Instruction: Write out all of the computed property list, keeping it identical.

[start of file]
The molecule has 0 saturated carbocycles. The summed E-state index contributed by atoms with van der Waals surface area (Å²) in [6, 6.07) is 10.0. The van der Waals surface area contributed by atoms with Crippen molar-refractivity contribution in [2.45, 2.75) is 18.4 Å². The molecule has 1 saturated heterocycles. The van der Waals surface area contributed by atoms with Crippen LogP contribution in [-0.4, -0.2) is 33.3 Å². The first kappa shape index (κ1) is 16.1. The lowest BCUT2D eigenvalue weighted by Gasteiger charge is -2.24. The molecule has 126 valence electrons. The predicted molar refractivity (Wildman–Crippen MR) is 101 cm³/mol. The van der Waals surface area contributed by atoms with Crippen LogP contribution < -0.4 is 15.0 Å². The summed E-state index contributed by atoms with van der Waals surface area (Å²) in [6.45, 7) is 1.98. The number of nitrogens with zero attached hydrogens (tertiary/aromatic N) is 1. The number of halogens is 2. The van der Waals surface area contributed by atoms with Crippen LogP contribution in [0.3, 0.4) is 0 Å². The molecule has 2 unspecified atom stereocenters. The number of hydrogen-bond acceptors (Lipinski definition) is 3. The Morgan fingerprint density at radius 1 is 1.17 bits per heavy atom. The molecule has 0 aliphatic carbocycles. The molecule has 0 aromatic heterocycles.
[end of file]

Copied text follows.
The molecule has 0 saturated carbocycles. The summed E-state index contributed by atoms with van der Waals surface area (Å²) in [6, 6.07) is 10.0. The van der Waals surface area contributed by atoms with Crippen molar-refractivity contribution in [2.45, 2.75) is 18.4 Å². The molecule has 1 saturated heterocycles. The van der Waals surface area contributed by atoms with Crippen LogP contribution in [-0.4, -0.2) is 33.3 Å². The first kappa shape index (κ1) is 16.1. The lowest BCUT2D eigenvalue weighted by Gasteiger charge is -2.24. The molecule has 126 valence electrons. The predicted molar refractivity (Wildman–Crippen MR) is 101 cm³/mol. The van der Waals surface area contributed by atoms with Crippen LogP contribution < -0.4 is 15.0 Å². The summed E-state index contributed by atoms with van der Waals surface area (Å²) in [6.45, 7) is 1.98. The number of nitrogens with zero attached hydrogens (tertiary/aromatic N) is 1. The number of halogens is 2. The van der Waals surface area contributed by atoms with Crippen LogP contribution in [0.3, 0.4) is 0 Å². The molecule has 2 unspecified atom stereocenters. The number of hydrogen-bond acceptors (Lipinski definition) is 3. The Morgan fingerprint density at radius 1 is 1.17 bits per heavy atom. The molecule has 0 aliphatic carbocycles. The molecule has 0 aromatic heterocycles.